I recently went to Costco with my husband while we were both hungry. Big mistake. After aisles of bad decisions and impulsive grabs, I looked down at the cart and realized I should never judge anyone elses grocery choices again.
Wait a minute. I judge other people’s grocery carts? Yes, unfortunately I am guilty of this covert practice, now admitting that I have done this numerous times in the past. Upon reflection of such an atrocity, I considered how I feel when others judge my cart. I have made an unfair assumption that everyone does this and therefore I must cover up my bad and unhealthy choices with whatever excuse for a vegetable I may have. Totally true. I am also guilty of strategically placing items on the conveyor belt to save myself from the glaring eyes of the shopper behind me.
So here we are, grocery judgment. And although I want to think that I am the only person that has ever done this, I find that the more people I talk to, the more admit to the same criminal act of the mind. So I am not out of the norm, thank goodness. But what does this mean for all of us?
It’s a funny reminder that we judge and we do it all the time. Usually we judge in the negative, labeling people and making up stories about what their life looks like beyond the grocery store. We believe so strongly in the stories that we make up that we may even make comments under our breath, roll our eyes or just display a microexpression of disgust.
With the state of our profession, the health care system, the political climate endorsing the biggest divide in our society that most of us have never seen in our lifetimes, judgment is on the rise, embraced by some to be the truth. This can be a detriment to our ability to create positivity in our lives and create moments of connection with those we work with day in and day out.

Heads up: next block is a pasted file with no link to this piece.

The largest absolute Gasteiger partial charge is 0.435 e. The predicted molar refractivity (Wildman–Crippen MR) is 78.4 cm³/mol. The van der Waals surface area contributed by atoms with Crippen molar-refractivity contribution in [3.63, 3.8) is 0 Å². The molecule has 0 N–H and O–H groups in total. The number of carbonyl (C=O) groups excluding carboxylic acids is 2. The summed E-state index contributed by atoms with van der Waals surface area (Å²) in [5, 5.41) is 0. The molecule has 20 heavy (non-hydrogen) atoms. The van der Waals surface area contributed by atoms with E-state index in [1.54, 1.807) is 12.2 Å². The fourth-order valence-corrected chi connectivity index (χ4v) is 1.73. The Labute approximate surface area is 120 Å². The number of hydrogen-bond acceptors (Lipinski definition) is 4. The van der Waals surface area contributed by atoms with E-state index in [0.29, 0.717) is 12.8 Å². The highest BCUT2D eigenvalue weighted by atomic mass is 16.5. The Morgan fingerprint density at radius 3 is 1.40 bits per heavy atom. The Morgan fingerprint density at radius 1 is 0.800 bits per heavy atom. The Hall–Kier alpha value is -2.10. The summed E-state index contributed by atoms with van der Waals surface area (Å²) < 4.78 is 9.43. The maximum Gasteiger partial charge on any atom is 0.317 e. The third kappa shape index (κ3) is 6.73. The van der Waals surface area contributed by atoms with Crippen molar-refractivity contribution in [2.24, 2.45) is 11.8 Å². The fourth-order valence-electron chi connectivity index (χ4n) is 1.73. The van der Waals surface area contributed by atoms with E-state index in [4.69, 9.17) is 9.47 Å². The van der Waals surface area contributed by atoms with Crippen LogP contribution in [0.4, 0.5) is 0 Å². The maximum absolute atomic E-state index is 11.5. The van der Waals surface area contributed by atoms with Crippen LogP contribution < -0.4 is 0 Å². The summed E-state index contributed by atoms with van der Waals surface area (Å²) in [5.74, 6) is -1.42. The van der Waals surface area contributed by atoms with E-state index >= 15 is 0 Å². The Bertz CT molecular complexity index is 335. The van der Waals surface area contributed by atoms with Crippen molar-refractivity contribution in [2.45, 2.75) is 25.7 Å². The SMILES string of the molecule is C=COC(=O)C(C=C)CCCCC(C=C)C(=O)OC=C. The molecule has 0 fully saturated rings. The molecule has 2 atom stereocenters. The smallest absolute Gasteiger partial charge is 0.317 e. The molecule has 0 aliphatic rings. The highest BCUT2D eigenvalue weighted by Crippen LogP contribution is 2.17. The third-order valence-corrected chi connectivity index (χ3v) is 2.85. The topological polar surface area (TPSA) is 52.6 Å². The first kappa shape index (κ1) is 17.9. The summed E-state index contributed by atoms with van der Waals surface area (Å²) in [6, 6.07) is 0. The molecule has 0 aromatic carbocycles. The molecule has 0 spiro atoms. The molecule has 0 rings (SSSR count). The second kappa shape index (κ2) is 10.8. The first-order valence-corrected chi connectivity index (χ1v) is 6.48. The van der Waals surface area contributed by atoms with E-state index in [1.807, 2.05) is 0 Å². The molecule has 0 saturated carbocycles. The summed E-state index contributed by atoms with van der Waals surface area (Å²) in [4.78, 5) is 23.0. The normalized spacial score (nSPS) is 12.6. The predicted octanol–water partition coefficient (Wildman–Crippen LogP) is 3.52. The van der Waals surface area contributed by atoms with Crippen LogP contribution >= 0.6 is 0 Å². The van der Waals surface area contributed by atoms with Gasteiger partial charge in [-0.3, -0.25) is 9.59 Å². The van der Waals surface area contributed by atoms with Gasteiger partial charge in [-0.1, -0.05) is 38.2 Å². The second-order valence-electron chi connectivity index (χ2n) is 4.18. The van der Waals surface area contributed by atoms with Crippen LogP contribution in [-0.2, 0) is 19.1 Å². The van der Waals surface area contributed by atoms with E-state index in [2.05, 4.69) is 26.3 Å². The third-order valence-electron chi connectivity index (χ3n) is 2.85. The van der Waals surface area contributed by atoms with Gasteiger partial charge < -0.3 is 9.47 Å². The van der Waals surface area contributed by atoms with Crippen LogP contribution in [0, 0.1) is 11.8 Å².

We need to be mindful that the coworker that rubs us wrong in a morning meeting or the family member that sends endless emails and phone calls have more going on than we can see. They have a cart full of choices and reasons beyond our understanding. Things are happening for them in their homes, with their own families, with their finances, with their health. We know none of this when we make a snap discriminating story about who they are.
If you struggle with creating compassion, consider this once again. I cover up my twinkies with bananas on the conveyor belt. I do that because I fear being judged. Additionally I create a story of my own to justify my purchases… we are having a party tonight, my daughter is coming home from college, I need snacks for my residents… Yeah, yeah… that’s it. See I’m not so bad.
We have the ability to create that compassionate story about ourselves, yet why do we find it so difficult to afford others the same compassion that we use to justify our own choices?
The bottom line, it is hard.
It takes work.
It requires you to be aware, mindful and willing to acknowledge what you are doing.
If I can have a blinding flash of the obvious like I did at Costco, you can too. Catch yourself the next time you are grocery judging. Laugh at the absurdity of it, be graceful to yourself that it is human and normal. Then make up a compassionate story to replace the judgmental one. Maybe they are having a party, having their daughter home from college for a weekend, in need of snacks for their residents.
Take some time this week to practice the compassionate story towards your coworkers. Now, more than ever, we need the support of each other to get through this new year of new challenges. We do not need to create a bigger divide amongst ourselves than is already being forced upon us by political and societal ideas. As a team, we must work to create a team environment, and that can start with you.
And by the way, buy what you want. If I am behind you at the store I will do my best not to judge your cart but rather acknowledge that the doritos are probably for your spouse, the poptarts are for your picky child and the chocolate ice cream and cookies are for you. After all, we all need a treat after such a difficult two years.
Catherine Braxton improv4caregivers.com